Research Outcomes

The key outcome of this research would be a perfect understanding of the knowledge management practises and to know how companies use it in India for competitive advantage and innovation. Thus using this knowledge the researcher expects to identify main problems in the current trends and evaluate solutions for them. Finally, it also determines the difference between being a multinational corporation (MNC) and small to medium enterprise (SME) with respect to knowledge management.

CHAPTER 2:

METHODOLOGY

This chapter describes the research methodology adopted for the report. To start with, this report elaborates on the research philosophy - Positivism, moving on towards the various stages of research like primary and secondary data collection methods. The reasons behind selecting the particular method are also explained in the report.

2.1 Approach

This report includes both primary and secondary data collected from various sources. Secondary data refers to data already collected by someone else and primary data is collected for a specific purpose by the researcher (Saunders, 2000).The research philosophy is Positivism -- Philosophy that involves working with an observable social reality. The emphasis is on highly structured methodology to facilitate replication, and the end product can be law-like generalisations similar to those produced by the physical and natural scientists. (Saunders, 2000)

2.1.1 Research Strategy:

This research is based on the quantitative research strategy which involves collection of data from various sources. It also proposes to collect some primary data through interviews and questionnaires from people from the IT industry in India.

A survey is a method whereby a sample of subjects is drawn from a population and studied to make analysis about the population. The survey strategy enables the researcher to collect a large amount of data in a highly efficient way.

2.1.2 Sample Size:

For the interviews there was no such constraint of number of questions. The interviewees were asked questions in order to know the KM practices in their organization. In case of the questionnaires due to restrictions of time and access, only 500 questionnaires were distributed to various IT company employees. The reason for distributing the questionnaires to the employees from all the levels and department was to get a clear idea of how employees take the concept of Knowledge management at their workplace.

2.2 Research Stages

2.2.1 Secondary Data Collection: The first stage of the research was a critical literature review to obtain the secondary data. Secondary data collected includes the information and concepts from books, journals and websites based on Knowledge management, Organisational behaviour, Knowledge Integration etc. The list of various sources referred can be viewed from the relevant chapter of the report. Access to the books and journals was through Coventry University Library and electronic library databases like FAME, Engineering Village2 etc. Case studies of various companies as mentioned in the appendices were analysed by the researcher in order to get the relevant information and to decide on certain concepts considering them as the evidences.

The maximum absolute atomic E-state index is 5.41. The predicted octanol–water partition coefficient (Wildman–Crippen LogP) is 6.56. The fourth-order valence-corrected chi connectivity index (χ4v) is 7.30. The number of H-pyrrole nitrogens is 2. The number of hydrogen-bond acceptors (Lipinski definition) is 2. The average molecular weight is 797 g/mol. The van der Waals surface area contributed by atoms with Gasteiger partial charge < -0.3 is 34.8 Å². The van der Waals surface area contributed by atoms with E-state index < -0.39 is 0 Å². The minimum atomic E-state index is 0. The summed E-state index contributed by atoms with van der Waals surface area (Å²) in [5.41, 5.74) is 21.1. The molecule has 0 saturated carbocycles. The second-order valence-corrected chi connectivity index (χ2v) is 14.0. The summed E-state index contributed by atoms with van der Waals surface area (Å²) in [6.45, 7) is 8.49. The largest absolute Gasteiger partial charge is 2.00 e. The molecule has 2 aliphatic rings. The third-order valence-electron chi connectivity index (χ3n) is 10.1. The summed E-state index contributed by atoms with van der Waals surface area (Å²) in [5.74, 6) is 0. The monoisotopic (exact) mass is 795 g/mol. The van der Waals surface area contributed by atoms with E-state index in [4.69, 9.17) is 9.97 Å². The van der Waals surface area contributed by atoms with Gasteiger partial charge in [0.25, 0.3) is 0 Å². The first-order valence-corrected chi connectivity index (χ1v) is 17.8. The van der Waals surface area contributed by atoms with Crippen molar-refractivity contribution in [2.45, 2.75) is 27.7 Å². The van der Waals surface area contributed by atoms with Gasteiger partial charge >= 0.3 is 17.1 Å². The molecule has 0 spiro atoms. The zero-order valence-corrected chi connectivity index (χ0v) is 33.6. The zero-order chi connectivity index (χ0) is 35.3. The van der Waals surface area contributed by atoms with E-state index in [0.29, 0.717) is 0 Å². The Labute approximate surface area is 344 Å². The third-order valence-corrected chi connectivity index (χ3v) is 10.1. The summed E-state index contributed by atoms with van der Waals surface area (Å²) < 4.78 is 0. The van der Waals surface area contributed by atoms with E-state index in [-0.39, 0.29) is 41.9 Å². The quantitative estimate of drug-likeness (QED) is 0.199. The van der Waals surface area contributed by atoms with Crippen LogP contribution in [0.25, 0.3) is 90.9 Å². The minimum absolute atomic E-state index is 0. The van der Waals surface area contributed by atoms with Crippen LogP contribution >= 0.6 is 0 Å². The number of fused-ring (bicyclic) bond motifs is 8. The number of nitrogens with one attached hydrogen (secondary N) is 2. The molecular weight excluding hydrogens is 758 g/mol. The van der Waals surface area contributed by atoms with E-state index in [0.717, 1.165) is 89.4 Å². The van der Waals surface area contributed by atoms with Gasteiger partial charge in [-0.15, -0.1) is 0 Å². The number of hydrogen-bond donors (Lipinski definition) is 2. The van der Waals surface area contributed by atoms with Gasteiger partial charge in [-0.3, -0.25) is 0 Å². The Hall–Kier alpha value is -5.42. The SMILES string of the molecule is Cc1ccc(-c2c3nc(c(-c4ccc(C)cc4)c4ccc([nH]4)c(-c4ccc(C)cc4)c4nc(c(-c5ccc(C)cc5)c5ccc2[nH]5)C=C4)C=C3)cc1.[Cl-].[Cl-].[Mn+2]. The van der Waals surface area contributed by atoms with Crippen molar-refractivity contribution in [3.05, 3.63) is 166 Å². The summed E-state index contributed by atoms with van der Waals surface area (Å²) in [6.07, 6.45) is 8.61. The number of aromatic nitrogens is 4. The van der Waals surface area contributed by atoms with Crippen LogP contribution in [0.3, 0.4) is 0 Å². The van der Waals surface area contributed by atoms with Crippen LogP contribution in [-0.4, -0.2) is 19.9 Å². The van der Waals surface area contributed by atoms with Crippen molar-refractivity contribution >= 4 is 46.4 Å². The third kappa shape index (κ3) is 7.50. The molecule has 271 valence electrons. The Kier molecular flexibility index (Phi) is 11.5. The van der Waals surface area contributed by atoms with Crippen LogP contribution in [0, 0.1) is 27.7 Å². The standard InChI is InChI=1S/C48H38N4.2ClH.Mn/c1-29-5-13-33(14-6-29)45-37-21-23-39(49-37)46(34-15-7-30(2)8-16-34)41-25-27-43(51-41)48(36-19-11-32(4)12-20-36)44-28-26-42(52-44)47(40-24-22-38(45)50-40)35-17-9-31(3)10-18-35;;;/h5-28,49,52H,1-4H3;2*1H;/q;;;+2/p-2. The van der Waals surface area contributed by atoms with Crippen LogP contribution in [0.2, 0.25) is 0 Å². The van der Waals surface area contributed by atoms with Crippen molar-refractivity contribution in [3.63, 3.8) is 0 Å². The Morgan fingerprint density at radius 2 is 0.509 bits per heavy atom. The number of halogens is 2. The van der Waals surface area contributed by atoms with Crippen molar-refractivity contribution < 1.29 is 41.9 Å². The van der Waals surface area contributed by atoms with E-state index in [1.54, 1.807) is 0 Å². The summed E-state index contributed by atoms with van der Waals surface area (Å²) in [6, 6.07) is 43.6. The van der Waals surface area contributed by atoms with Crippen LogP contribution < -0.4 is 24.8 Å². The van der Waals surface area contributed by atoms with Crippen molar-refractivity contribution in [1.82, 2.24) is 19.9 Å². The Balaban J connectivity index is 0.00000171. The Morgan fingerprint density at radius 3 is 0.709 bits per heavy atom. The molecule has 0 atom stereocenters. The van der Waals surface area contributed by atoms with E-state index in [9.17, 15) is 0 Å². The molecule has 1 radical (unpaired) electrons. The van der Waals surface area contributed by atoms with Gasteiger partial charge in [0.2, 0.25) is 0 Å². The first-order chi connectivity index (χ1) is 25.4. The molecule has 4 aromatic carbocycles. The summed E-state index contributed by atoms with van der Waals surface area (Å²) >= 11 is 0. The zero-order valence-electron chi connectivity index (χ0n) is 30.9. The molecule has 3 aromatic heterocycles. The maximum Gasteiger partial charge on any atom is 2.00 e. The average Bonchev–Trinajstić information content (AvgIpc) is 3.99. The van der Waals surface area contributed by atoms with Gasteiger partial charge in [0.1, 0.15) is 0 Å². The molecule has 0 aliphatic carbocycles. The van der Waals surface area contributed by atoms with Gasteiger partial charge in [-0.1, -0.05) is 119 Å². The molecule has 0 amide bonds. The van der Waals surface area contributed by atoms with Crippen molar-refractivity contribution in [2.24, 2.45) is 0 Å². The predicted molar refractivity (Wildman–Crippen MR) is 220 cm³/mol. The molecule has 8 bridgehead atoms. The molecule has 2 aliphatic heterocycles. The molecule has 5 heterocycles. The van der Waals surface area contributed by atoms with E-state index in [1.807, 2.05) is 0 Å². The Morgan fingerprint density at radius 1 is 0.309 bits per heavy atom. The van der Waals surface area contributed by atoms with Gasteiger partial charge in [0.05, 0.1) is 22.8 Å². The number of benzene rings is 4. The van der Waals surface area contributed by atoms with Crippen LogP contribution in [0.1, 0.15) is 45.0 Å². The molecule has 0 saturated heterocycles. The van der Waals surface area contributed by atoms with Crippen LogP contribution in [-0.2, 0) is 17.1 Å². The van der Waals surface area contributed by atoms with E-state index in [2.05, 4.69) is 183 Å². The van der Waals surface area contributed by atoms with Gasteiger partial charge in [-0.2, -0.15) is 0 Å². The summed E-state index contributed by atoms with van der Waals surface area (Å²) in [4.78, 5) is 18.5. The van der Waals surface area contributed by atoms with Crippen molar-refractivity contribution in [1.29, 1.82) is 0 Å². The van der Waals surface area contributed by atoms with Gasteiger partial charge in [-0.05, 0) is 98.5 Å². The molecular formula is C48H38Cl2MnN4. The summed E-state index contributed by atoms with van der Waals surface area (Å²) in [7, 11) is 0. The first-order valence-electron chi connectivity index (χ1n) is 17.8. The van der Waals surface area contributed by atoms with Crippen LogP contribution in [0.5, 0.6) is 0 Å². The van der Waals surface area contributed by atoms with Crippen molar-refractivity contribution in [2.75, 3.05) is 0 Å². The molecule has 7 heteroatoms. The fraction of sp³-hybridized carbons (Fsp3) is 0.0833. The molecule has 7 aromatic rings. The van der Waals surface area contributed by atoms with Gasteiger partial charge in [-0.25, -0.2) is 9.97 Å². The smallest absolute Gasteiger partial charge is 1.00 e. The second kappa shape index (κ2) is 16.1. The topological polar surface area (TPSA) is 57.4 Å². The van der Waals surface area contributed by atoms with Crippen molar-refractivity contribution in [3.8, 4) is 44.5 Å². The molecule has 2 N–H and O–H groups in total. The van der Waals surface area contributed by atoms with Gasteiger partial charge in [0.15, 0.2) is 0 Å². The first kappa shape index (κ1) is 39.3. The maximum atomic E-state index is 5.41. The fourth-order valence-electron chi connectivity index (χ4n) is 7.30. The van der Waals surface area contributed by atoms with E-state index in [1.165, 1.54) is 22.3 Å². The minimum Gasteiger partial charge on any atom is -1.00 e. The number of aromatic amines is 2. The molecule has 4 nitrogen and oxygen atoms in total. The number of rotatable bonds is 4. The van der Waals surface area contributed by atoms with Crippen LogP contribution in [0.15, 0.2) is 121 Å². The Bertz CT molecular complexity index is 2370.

2.2.2 Interviews: The second stage of the research was to interview some key people of various IT companies in India. Selection of these companies for the interview was done on the basis of how KM practices are being carried out there. These vary from the Market leaders to the new entrants in the IT industry. Many companies are such that they have been practising good KM processes since a long time, but a few have just started to get into it. This was done so because it gave researcher a clear idea of the current scenario in the Indian IT industry. Selecting the best companies alone would not have helped in introducing the scope of improvement for the research. The interviews were face to face interviews and the researcher has written down the important points from the session. The people who have been interviewed were mainly the Knowledge Management Executives in the companies. These were the people who knew exactly what processes are being practised in the company, so interviewing them was the best way to get the details about the KM practices in the companies. Their designations were like senior knowledge officers, Chief knowledge officers etc. Confidentiality was requested by the interviewees so company names are not mentioned anywhere.